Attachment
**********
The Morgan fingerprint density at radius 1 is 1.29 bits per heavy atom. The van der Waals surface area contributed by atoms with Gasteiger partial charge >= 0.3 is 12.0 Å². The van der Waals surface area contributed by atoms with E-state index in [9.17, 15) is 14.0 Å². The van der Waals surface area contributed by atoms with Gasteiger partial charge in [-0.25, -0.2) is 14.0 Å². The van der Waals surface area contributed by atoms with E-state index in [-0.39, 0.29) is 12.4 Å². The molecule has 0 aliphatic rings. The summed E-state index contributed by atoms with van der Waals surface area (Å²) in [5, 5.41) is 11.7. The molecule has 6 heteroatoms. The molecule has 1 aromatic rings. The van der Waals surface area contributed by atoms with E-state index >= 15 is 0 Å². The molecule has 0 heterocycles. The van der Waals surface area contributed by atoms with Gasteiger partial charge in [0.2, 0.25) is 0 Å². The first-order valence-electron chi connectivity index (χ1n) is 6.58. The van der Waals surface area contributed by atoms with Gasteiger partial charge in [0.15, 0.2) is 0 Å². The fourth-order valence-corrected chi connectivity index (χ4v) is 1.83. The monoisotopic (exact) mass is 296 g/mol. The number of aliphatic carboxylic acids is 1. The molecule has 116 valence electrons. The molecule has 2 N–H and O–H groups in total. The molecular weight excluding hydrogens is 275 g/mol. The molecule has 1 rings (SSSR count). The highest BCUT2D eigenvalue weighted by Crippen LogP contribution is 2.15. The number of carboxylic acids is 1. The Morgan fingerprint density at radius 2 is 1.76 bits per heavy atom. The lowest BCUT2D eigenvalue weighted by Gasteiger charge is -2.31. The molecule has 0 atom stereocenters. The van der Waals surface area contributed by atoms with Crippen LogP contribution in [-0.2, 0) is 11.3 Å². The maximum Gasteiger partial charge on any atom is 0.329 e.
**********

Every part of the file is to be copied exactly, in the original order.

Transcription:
The Morgan fingerprint density at radius 1 is 1.29 bits per heavy atom. The van der Waals surface area contributed by atoms with Gasteiger partial charge >= 0.3 is 12.0 Å². The van der Waals surface area contributed by atoms with E-state index in [9.17, 15) is 14.0 Å². The van der Waals surface area contributed by atoms with Gasteiger partial charge in [-0.25, -0.2) is 14.0 Å². The van der Waals surface area contributed by atoms with E-state index in [-0.39, 0.29) is 12.4 Å². The molecule has 0 aliphatic rings. The summed E-state index contributed by atoms with van der Waals surface area (Å²) in [5, 5.41) is 11.7. The molecule has 6 heteroatoms. The molecule has 1 aromatic rings. The van der Waals surface area contributed by atoms with E-state index >= 15 is 0 Å². The molecule has 0 heterocycles. The van der Waals surface area contributed by atoms with Gasteiger partial charge in [0.2, 0.25) is 0 Å². The first-order valence-electron chi connectivity index (χ1n) is 6.58. The van der Waals surface area contributed by atoms with Gasteiger partial charge in [0.15, 0.2) is 0 Å². The fourth-order valence-corrected chi connectivity index (χ4v) is 1.83. The monoisotopic (exact) mass is 296 g/mol. The number of aliphatic carboxylic acids is 1. The molecule has 116 valence electrons. The molecule has 2 N–H and O–H groups in total. The molecular weight excluding hydrogens is 275 g/mol. The molecule has 1 rings (SSSR count). The highest BCUT2D eigenvalue weighted by Crippen LogP contribution is 2.15. The number of carboxylic acids is 1. The Morgan fingerprint density at radius 2 is 1.76 bits per heavy atom. The lowest BCUT2D eigenvalue weighted by Gasteiger charge is -2.31. The molecule has 0 atom stereocenters. The van der Waals surface area contributed by atoms with Crippen LogP contribution in [-0.2, 0) is 11.3 Å². The maximum Gasteiger partial charge on any atom is 0.329 e.